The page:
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The virtually white, homogeneous employer class did not have to work nearly as hard to establish solidarity with one another.We invite Cowie, Coates, and their readers to consult our collection, , which contains essays by talented historians interested in the anti-labor activism of organized employers from the late nineteenth century to roughly the present.Led by Texas’s Vance Muse, the Christian Americans combined a toxic mix of racism and anti-Semitism to its anti-union campaigns.The racially inclusive Congress of Industrial Organizations (CIO), Muse warned, threatened to further unite workers across racial lines, and “white women and white men will be forced into organizations with black African apes whom they will have to call ‘brother’ or lose their jobs.” Simply put, racism helped employers divide the working class.They never stopped organizing, even in the face of labor’s victories in the 1930s and 40s.New organizations, including Southern States Industrial Council and the Astroturf Christian Americans, emerged in those decades.Indeed, Cowie and Coates should ask themselves: if white workers were hopelessly individualistic and racist, then why did white supremacist anti-unionists like Muse need make these appeals?Racism was an effective tool to divide workers, but we must be mindful that someone was deploying that tool. More generally, why do many of today’s employers pay union-busting lawyers 0 to 00 an hour to prevent organizing?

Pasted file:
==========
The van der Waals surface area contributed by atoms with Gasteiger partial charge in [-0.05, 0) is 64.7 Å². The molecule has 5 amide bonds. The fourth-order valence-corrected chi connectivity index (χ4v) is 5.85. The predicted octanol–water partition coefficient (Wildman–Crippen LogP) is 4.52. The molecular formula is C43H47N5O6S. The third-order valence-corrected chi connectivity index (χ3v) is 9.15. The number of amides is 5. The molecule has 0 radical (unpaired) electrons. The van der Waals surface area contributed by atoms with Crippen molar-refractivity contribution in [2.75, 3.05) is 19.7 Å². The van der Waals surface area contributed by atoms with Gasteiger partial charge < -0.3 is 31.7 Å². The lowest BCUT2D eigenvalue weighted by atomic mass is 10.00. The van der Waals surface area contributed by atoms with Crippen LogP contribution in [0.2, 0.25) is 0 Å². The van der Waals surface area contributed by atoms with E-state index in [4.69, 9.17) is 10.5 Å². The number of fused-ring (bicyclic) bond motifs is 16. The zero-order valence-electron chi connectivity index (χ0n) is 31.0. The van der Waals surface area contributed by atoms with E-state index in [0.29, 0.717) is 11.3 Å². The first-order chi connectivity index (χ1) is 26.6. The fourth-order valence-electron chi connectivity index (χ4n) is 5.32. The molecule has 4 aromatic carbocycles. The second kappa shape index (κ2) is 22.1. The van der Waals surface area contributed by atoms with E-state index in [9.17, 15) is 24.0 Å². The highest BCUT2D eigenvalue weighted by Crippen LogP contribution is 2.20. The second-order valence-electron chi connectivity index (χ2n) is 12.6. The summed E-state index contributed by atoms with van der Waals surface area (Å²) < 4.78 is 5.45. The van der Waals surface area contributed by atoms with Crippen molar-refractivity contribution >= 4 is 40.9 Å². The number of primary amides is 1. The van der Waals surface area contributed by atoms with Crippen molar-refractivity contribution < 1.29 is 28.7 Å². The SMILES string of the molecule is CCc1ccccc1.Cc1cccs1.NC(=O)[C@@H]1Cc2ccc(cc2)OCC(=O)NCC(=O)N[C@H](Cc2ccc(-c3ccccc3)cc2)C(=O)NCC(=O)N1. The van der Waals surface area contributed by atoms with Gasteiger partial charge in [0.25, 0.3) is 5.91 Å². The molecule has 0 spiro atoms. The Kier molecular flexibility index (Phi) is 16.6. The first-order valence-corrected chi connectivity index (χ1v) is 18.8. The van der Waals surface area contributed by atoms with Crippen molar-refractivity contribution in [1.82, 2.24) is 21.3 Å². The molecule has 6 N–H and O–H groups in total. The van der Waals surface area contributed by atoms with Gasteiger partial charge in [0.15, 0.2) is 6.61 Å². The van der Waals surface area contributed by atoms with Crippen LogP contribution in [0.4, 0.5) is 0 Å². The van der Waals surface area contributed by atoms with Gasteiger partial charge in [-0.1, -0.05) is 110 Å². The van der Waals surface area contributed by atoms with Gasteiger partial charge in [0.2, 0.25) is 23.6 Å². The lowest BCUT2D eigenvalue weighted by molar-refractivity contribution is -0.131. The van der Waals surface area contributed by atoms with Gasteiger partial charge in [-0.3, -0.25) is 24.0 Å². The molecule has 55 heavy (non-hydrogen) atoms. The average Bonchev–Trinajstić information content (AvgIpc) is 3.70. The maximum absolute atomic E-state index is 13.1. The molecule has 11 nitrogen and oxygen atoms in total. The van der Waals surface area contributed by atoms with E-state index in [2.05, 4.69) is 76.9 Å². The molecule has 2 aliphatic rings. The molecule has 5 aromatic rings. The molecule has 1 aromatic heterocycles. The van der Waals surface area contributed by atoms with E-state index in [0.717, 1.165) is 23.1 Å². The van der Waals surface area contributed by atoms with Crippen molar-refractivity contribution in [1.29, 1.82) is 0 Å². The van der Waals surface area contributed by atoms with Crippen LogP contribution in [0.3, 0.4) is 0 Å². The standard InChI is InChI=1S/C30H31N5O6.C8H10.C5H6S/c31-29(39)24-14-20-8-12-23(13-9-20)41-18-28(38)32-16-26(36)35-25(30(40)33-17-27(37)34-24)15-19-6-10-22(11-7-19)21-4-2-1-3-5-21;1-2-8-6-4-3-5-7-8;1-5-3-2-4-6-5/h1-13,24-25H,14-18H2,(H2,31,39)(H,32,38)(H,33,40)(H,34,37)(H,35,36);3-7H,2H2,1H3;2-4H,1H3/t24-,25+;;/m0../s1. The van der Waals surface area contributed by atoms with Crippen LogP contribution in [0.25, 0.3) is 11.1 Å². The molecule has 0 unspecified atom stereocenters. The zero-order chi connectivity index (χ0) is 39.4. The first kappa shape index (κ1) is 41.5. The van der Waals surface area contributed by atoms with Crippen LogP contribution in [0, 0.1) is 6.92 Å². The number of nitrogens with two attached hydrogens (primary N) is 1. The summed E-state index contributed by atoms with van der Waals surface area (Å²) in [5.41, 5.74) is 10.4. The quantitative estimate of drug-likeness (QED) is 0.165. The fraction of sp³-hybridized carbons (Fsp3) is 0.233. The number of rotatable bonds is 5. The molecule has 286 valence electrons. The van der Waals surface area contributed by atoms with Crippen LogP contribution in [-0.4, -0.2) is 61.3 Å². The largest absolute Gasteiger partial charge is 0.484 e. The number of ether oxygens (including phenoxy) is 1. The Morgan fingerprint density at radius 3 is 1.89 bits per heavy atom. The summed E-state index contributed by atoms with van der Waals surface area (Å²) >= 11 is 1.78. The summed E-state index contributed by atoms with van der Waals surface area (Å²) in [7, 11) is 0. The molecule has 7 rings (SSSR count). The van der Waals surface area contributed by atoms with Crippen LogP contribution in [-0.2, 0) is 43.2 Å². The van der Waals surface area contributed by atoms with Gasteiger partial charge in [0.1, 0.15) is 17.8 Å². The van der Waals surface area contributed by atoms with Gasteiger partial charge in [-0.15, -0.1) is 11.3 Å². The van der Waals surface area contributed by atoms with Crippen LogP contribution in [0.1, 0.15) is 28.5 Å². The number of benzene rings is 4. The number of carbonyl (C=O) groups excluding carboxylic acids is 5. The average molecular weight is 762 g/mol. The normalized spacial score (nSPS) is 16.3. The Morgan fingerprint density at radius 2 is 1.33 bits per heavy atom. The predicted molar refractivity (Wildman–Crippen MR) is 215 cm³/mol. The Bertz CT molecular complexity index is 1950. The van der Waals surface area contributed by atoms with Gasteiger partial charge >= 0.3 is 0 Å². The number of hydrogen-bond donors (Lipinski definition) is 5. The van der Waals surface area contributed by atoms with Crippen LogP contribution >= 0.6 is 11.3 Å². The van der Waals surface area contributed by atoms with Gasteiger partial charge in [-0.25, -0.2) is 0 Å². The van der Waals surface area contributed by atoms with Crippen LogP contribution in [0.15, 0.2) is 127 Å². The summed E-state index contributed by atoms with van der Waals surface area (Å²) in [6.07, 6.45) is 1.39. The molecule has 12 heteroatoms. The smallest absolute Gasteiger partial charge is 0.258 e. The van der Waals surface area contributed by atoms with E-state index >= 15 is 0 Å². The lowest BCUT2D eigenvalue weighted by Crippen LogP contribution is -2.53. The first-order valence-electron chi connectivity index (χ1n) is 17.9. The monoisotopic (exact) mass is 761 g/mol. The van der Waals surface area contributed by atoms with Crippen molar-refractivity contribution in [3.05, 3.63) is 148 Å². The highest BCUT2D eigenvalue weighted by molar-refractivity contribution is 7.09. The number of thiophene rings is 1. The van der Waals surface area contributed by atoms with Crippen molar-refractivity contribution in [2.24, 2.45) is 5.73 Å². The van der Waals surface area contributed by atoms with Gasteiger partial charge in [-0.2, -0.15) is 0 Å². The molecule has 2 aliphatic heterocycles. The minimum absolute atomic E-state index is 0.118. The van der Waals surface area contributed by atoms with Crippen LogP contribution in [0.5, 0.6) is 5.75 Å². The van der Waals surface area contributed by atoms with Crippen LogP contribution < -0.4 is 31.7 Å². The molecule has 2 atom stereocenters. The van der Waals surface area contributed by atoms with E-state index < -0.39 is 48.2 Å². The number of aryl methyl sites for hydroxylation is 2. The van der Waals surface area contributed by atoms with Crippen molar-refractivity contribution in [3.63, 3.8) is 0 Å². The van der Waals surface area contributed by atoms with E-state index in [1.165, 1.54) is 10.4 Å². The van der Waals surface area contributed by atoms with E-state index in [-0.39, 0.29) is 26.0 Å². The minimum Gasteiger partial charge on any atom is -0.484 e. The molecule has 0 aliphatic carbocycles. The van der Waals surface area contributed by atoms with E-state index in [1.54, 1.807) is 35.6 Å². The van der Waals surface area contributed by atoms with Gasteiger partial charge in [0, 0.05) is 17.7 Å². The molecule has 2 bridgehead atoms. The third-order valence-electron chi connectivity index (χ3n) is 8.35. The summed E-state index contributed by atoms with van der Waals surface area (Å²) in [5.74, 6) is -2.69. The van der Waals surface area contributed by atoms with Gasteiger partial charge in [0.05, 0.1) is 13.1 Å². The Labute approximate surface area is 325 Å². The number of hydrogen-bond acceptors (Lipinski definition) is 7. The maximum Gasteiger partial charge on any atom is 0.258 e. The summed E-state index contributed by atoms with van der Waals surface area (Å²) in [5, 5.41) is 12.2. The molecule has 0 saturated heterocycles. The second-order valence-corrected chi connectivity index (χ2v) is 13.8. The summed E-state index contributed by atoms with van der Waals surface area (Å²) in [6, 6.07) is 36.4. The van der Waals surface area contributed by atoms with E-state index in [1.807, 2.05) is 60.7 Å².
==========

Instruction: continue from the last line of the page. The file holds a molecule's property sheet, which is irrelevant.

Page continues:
He writes, “The left would much rather have a discussion about class struggles, which might entice the white working masses, instead of about the racist struggles that those same masses have historically been the agents and beneficiaries of.” We disagree with this assessment, insisting that we must consider the role of the exploiters while not holding any romantic view of worker solidarity, which required much hard work.

Those interested in social justice cannot afford to dismiss them. Louis’s most monumental claim to fame, the Gateway Arch.

Whatever industry group planted National Chocolate Day on October 28 did a great job. Okay, the competition is not fierce, But with the possible exceptions of Sour Patch Kids and Skittles, products manufactured precisely to the strange metabolisms of grade schoolers, a trick-or-treater goes through the evening take—after Mom removes the razor blades and nerve gas grenades—and puts chocolate in the pile marked Immediate Consumption. Let me throw out a childhood favorite now consigned to memory and hip vintage candy stores. Designed by Eero Saarinen and sheathed in stainless steel, the Arch instantly became the symbol of Mound City when work on it ended in 1965. They reexamine the complexities of politics, Indian affairs, marriage customs, slavery, the role of women, and material culture that characterized the 1760s.

These essays provide plenty of evidence that the nation’s diversity of employers were always deeply worried that workers would chose collectivism over individualism.

Taken together, the collection demonstrates that, for more than a century, employers built powerful anti-union organizations to stop what they saw as looming dangers: the birth of left-wing organizations and workers’ demands that employers hire union members exclusively.

First, historian Jefferson Cowie, writing in , dismissed an entire generation of labor historians for missing the rise of Trump.

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